Sumac (pronounced soo-mak) is one of the most useful but least known and under-appreciated spices.
What is Sumac?
Sumac comes from the berries of a decorative bush that grows wild in all Mediterranean areas and is an essential ingredient in the cooking of Lebanon, Syria, Turkey and Iran.
The dark purple-red berries are sold dried or ground and have a lovely, nearly purple color, and an appealing lemon-lime tartness that can be widely used.
In Iran, they use ground sumac as a condiment, putting it onto the table with salt and pepper. You can try this yourself and it will complement most dishes.
Using ground sumac instead of lemon juice or zest immediately enhances dishes, giving a fascinating and exotic twist.
It’s great sprinkled on chips, rice dishes, and Middle Eastern fare such as hummus, bean or chickpea salads. It’s a great lifter of sandwich fillings and something as simple as cheddar and sumac is a winning combination.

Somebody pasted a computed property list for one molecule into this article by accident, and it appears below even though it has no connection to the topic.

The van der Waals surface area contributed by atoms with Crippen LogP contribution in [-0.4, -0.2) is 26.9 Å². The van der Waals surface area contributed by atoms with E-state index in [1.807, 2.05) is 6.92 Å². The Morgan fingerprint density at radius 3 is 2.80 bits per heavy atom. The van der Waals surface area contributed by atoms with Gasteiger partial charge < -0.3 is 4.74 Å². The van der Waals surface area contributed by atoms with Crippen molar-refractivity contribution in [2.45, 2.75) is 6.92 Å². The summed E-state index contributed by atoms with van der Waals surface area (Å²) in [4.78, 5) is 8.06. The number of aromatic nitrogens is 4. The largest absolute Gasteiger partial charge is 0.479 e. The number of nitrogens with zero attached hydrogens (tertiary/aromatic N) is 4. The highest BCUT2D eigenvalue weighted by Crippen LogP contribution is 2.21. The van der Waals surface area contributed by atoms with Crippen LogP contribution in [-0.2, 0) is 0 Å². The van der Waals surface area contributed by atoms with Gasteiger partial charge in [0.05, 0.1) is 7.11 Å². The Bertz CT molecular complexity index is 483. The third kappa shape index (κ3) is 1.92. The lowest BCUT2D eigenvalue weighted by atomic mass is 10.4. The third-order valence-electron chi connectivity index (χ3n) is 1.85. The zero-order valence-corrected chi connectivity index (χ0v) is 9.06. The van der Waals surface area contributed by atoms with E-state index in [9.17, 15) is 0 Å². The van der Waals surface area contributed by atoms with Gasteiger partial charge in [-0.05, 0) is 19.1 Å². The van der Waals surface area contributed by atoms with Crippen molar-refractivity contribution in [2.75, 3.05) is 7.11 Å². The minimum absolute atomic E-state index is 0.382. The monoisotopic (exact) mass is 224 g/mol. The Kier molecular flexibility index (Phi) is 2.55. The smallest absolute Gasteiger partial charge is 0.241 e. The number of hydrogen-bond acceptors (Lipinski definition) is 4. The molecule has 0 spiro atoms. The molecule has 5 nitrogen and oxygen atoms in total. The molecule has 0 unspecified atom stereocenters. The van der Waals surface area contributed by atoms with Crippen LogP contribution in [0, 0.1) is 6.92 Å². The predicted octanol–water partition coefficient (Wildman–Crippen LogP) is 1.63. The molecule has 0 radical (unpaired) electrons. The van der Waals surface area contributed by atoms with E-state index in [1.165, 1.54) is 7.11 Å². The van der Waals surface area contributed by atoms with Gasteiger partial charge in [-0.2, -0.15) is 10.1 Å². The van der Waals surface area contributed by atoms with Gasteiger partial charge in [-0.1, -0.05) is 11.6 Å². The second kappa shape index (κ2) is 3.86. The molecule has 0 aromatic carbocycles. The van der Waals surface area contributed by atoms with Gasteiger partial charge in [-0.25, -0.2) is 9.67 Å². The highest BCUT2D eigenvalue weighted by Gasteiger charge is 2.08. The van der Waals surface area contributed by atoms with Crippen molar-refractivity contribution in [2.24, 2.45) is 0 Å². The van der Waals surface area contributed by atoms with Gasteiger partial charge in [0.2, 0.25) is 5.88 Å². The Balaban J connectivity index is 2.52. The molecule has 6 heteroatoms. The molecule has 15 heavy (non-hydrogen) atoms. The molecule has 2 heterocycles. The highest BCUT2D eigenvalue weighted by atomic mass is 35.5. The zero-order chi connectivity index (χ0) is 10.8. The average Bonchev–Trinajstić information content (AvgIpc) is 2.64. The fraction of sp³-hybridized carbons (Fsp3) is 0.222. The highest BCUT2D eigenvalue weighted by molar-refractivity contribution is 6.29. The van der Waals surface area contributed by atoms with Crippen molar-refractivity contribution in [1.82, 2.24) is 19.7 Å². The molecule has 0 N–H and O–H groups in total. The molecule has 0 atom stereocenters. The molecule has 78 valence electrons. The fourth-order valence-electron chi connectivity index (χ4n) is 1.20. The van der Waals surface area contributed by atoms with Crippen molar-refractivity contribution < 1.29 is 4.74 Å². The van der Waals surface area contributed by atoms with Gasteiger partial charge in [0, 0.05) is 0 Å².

Simply sprinkle over yogurt as a dip, too.
It is a key ingredient in Zahter, a very popular spice in southern Turkish cooking.
It goes well with vegetables, grilled lamb, chicken and fish.
Oven-roasted chicken with sumac and pomegranate molasses
Click on the link for the recipe: Oven-roasted chicken with sumac, pomegranate molasses, chilli and sesame seeds
Baked feta with sumac & grapes
Compliments the contrasting flavors of salty feta, sweet grapes, and aniseed dill.
Click on the link for the recipe: Baked feta with sumac & grapes
It’s great sprinkled on salads.
Lebanon’s most famous salad is a juicy, crunchy mix of herbs, cucumber, tomatoes, and pita, with a sour tang from the sumac.
Click on the link for the recipe: Fattoush
A revelation on eggs.
And finally, it imparts a great refreshing flavor as a syrup in desserts, jellies and drinks, like sumac lemonade .
Click here for more things you can do with sumac.
If you live in the UK, sumac is readily available from leading supermarkets or Amazon.